Date of Award
Voluntarism -- Social aspects -- United States, Volunteers -- United States -- Case studies, Volunteers -- United States -- Interviews, Medical charities -- Volunteers
Even with the affordable healthcare act, as of May 2014, 13.4% of US adults do not have healthcare coverage. In addition to this, of the 7 million illegal immigrants, more than half do not have health insurance. These two numbers mean that there are millions who rely on free health care in order to take care of themselves. Though some doctors take on patients “pro-bono”, the majority of these people are treated in free clinics often staffed by volunteers. The need for volunteers in these free clinics is well known, but what motivates these volunteers to give their time? This study aims to answer that question.
To identify these motivations, volunteers in free clinics were recruited to participate in semi-structured interviews. Participants answered questions regarding what motivated them to volunteer in the free clinic environment. The interviews were coded using open-coding and grounded theory. Preliminary data indicates that there was a high frequency recurring things including: community, social rewards, and beliefs regarding access to healthcare. Results included a 57% occurrence of “intrinsic” rewards as a motivation for volunteering. Additionally, 72% of people interviewed said that volunteering was a way for them to feel a part of a community. Based on these results, next steps will include distributing an already developed survey instrument (Volunteer Functions Inventory) to further explore themes found in the interviews.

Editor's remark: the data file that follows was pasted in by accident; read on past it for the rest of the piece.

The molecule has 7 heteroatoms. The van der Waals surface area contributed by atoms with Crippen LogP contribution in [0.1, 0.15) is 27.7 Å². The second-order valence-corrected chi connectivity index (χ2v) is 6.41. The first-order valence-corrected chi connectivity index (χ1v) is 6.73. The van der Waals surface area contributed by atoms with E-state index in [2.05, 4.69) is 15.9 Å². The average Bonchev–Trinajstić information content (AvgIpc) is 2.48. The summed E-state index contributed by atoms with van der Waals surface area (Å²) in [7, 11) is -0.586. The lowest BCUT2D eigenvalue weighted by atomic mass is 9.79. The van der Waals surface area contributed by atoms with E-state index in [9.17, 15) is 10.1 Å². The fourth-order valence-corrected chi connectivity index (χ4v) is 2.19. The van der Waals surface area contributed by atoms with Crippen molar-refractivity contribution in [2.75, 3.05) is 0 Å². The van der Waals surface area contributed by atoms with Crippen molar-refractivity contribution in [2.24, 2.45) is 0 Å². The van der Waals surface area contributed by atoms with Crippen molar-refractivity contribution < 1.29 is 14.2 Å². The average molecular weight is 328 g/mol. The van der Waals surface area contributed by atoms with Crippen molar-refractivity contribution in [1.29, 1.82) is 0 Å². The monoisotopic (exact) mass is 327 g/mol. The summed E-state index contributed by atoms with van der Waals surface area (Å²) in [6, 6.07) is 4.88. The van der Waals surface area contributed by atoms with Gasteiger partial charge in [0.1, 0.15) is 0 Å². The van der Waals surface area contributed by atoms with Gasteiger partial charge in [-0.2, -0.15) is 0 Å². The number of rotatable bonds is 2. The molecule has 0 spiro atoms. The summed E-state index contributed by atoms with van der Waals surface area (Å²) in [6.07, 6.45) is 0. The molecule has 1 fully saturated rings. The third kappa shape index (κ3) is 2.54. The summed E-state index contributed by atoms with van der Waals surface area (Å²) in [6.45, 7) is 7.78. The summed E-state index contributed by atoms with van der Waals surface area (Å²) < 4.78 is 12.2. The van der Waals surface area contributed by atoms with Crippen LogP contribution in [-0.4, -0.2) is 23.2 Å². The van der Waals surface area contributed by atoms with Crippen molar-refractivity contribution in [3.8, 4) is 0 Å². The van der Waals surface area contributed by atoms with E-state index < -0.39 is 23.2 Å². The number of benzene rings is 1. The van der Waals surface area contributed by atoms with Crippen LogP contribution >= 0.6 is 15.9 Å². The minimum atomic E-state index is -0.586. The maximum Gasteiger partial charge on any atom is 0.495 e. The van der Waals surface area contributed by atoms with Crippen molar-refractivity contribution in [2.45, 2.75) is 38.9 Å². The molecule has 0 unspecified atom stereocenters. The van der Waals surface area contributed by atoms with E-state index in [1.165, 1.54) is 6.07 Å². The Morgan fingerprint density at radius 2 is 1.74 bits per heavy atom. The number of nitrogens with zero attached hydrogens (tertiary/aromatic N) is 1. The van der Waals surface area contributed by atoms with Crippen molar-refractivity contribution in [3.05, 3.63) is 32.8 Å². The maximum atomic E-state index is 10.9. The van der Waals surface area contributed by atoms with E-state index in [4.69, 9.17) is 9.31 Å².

Bennington, Lucas A., "Why Do People Volunteer in Free Clinics?" (2017). University Honors Theses. Paper 477.